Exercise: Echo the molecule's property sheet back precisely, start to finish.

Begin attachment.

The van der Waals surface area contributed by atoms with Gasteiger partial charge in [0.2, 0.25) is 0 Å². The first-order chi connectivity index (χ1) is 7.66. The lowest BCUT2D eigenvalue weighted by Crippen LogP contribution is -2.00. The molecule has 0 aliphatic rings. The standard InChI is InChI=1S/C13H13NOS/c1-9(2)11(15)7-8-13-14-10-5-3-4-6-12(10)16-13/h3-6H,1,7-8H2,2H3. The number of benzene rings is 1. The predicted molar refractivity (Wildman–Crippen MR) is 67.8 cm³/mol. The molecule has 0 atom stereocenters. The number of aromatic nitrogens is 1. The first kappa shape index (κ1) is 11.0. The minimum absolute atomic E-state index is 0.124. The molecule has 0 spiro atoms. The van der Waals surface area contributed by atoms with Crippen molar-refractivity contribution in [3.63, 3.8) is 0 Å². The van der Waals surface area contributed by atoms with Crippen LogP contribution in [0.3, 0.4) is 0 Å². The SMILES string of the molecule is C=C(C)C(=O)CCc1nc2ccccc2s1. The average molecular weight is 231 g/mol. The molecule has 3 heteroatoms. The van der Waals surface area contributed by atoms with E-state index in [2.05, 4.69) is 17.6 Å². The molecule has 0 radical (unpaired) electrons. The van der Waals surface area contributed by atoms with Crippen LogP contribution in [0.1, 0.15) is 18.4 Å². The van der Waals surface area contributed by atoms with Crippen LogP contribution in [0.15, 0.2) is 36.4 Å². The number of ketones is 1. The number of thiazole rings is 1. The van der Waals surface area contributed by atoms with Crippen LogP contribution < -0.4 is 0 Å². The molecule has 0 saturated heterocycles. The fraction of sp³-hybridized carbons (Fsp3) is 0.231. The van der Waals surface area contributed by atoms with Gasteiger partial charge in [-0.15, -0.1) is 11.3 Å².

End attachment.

The van der Waals surface area contributed by atoms with Gasteiger partial charge in [0.2, 0.25) is 0 Å². The first-order chi connectivity index (χ1) is 7.66. The lowest BCUT2D eigenvalue weighted by Crippen LogP contribution is -2.00. The molecule has 0 aliphatic rings. The standard InChI is InChI=1S/C13H13NOS/c1-9(2)11(15)7-8-13-14-10-5-3-4-6-12(10)16-13/h3-6H,1,7-8H2,2H3. The number of benzene rings is 1. The predicted molar refractivity (Wildman–Crippen MR) is 67.8 cm³/mol. The molecule has 0 atom stereocenters. The number of aromatic nitrogens is 1. The first kappa shape index (κ1) is 11.0. The minimum absolute atomic E-state index is 0.124. The molecule has 0 spiro atoms. The van der Waals surface area contributed by atoms with Crippen molar-refractivity contribution in [3.63, 3.8) is 0 Å². The van der Waals surface area contributed by atoms with Crippen LogP contribution in [0.3, 0.4) is 0 Å². The SMILES string of the molecule is C=C(C)C(=O)CCc1nc2ccccc2s1. The average molecular weight is 231 g/mol. The molecule has 3 heteroatoms. The van der Waals surface area contributed by atoms with E-state index in [2.05, 4.69) is 17.6 Å². The molecule has 0 radical (unpaired) electrons. The van der Waals surface area contributed by atoms with Crippen LogP contribution in [0.1, 0.15) is 18.4 Å². The van der Waals surface area contributed by atoms with Crippen LogP contribution in [0.15, 0.2) is 36.4 Å². The number of ketones is 1. The number of thiazole rings is 1. The van der Waals surface area contributed by atoms with Crippen LogP contribution < -0.4 is 0 Å². The molecule has 0 saturated heterocycles. The fraction of sp³-hybridized carbons (Fsp3) is 0.231. The van der Waals surface area contributed by atoms with Gasteiger partial charge in [-0.15, -0.1) is 11.3 Å².